Since Amalgamated Bank of New York had no private shareholders--the parent union remained sole owner--it felt no pressure to abandon its conservative way of doing business in order to increase earnings. "We're probably the most liquid bank in the country," Edward M. Katz, the bank's president and chief executive officer, told Mario A. Milletti of the New York Times in 1978. Over 90 percent of its assets were in cash, temporary loans to other banks, and government and municipal securities. Amalgamated made practically no commercial or industrial loans, and its mortgage loans were only up to a maximum of five years. In all, loans came to only 15 percent of assets, compared to about 52 percent for non-labor banks of comparable size. Amalgamated encouraged thrift among its small customers by allowing pooling of funds to buy U.S. Treasury securities, so that a depositor with only $500 to invest could buy a certificate with a maturity of as little as nine months, yet receive 7 percent in interest. The bank had four offices and $720 million in assets at the end of 1977.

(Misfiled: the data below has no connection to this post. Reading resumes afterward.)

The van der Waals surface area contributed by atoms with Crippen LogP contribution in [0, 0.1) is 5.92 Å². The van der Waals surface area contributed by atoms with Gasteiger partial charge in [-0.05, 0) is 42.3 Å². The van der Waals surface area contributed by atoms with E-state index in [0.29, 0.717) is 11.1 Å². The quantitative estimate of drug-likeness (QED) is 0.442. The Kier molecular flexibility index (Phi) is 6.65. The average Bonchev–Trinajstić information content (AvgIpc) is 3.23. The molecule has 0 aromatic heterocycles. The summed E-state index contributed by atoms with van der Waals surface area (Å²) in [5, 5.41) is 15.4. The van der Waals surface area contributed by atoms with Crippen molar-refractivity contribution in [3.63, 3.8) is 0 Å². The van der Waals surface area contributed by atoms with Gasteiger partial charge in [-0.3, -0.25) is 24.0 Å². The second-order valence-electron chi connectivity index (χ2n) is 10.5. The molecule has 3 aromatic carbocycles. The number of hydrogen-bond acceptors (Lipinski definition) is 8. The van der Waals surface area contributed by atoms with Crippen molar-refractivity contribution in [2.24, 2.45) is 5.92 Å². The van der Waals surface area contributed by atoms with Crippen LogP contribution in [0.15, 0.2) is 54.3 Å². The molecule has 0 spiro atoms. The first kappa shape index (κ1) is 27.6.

Amalgamated Bank of New York's practice of concentrating its investments in short-term securities was a wise policy during the inflation-ridden 1970s and early 1980s, when interest rates rose into the double digits. Its fully discretionary pension assets grew from $365 million in mid-1978 to $500 million in mid-1980. Amalgamated was managing pension funds for 93 unions by late 1983, almost entirely in the New York metropolitan area. Although it also had a few such nonunion accounts, none were personal trusts or estates, corporate employee-benefit accounts, charitable trusts, or state or local retirement funds. "We're selective as to who we take on," Katz told Cathy Capozzoli of Pensions & Investments. "We don't accept funds with stipulations about equity or long-term investments."